Writing is a tumultuous and unpredictable craft, and one that can be more than a little draining at the best of times. I can spend a month or so comfortably penning down short poems and small synopses of narratives without any real care or attention, only to find myself with a complete block in a matter of days; whilst obviously frustrating, I’ve decided that these periods of unproductive pondering should be treated as opportunities to find new inspiration, and to take a step back and analyse my work.
For example, prior to coming on this trip, I was working feverishly upon an idea for a novel. It had started out as a sketch of ideas, transitioned swiftly to the initial draft chapters that were so easy to write, and then ended in an annoying phase I like to refer to as “the struggle”. Let me explain what I mean by this term; working on a novel, or any large piece of text, is always going to be hard, and there will be a point where you want to throw in the towel and call it a day, chuck it in the stack of other unfinished manuscripts you’ve sworn to return to at some point, and shut down your computer. If you have a clear vision of where the story is going, or know that what you have written so far is worth such attention, slogging it through a month of gruelling edits and slow pages doesn’t seem so taxing, yet “the struggle” refers to a point where I have focused for so long on one project that I lose all sense of my intentions. At this crossroads, I sit down, read, re-read, re-re-read, and ask myself honestly if the idea, or what I’ve already written, is going anywhere special. It can be heartbreaking, and in this case, it was. I had begun with such enthusiasm that it felt like I was cheating myself of the countless hours I’d spent typing away, but it was time to stop. To be rather frank with you, after the initial 40 pages, the rest of it was drivel. Utter trash.
This was about two weeks before we left for Europe, and realising I hated my own work so much had seriously knocked my confidence. Now, it’s important to state that this novel had essentially taken over my life for a good three/four months; I had stopped reading, rarely left my room, ate like shit, didn’t exercise, and refused to write anything that wasn’t designed for its pages. This, I have realised, was a unfathomably stupid thing to do. After a full day of moping, I had a sudden inclination to readopt my routine of frequent writing, and decided to pen something for this blog every morning before breakfast. 12 days, and consequent poems, later, I felt like I had my judgement and confidence back to a level where I could feel comfortable.
Then, I found myself on the Eurostar to Paris, and realised I was about to spend an entire month completely outside of my little bubble of life in the countryside, and that no matter what I was going to do, it was definitely going to affect my writing. I made a promise to myself that I was going to write as much as possible in as many different genres as I could; I had spent so long on that novel I had forgotten how much I enjoyed everything else. I have written a daily travel blog post, some poetry, book reviews, essays, and a piece of short fiction that I’m actually proud of (which you can read – here). I have also rekindled my love affair with books, and have managed to get a load of reading done on all these cross-country trains (4 books and counting). This latter point has made me extremely happy, as reading has been a tremendous influence on my life for as long as I can remember, so to be able to sit down and actually enjoy these books was absolutely glorious.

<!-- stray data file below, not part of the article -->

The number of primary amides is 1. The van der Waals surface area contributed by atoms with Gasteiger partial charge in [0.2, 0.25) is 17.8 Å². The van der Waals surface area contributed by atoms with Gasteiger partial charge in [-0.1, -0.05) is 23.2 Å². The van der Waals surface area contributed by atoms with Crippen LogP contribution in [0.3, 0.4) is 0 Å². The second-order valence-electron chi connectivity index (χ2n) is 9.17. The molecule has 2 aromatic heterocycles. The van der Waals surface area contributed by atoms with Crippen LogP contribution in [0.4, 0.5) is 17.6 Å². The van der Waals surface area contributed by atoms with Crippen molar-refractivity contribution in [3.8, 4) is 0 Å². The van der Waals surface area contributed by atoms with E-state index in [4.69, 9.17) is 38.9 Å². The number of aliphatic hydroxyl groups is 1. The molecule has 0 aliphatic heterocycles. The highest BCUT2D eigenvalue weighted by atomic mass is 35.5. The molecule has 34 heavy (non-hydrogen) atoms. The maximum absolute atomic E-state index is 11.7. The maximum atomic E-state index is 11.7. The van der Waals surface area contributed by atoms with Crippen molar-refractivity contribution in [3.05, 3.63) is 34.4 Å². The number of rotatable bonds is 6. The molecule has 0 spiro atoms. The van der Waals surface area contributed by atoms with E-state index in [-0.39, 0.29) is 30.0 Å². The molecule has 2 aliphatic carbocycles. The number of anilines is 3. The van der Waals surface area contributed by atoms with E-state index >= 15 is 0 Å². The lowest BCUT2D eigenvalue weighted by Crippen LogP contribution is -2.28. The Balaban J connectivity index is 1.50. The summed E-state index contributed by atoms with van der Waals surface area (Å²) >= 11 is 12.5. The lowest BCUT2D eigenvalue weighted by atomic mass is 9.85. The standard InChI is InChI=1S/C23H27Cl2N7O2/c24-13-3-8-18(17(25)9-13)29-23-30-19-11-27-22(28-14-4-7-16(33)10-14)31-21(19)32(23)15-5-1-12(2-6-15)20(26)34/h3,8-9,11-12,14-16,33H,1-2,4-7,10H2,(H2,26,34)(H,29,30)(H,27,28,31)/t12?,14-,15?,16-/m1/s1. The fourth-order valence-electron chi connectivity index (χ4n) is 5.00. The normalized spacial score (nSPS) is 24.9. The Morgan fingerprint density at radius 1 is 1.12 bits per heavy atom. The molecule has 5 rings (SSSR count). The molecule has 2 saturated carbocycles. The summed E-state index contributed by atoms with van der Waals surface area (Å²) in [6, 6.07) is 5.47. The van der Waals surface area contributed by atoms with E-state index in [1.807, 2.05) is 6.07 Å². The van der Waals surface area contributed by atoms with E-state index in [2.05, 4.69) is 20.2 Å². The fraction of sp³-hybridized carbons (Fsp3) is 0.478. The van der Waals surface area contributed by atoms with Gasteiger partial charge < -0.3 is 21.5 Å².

Travelling has done more for me in regards to my writing than anything else I can think of; instead of actively seeking out inspiration, it voluntarily seeps through every pore – buildings, cultures, languages, people, food, wine, music, literature, history, all mingling and twisting in one giant melting pot that bubbles up with every new city and tastes better by the day.
Rather excitingly, after a particularly loopy dream I had a couple of nights ago, and based on our experiences whilst visiting certain places, I have started work on a new novel that I am actually ready to write. I have learnt to not try and make a narrative something it isn’t, or can’t be, and that there is often more to be found when you reduce it to simplicity. I have a story, a simple story, that I’m going to tell, and I know it will be my best work yet.
To conclude, travelling has offered me new perspectives on both the world and my work, and given me the space to analyse and define what I really want to say. It’s given me an idea for a novel on a silver platter, and forced me to learn from my mistakes. I’ve gained a lot more than a few good photographs on this trip, and I can’t wait until I can set off again.
Happy writing, guys.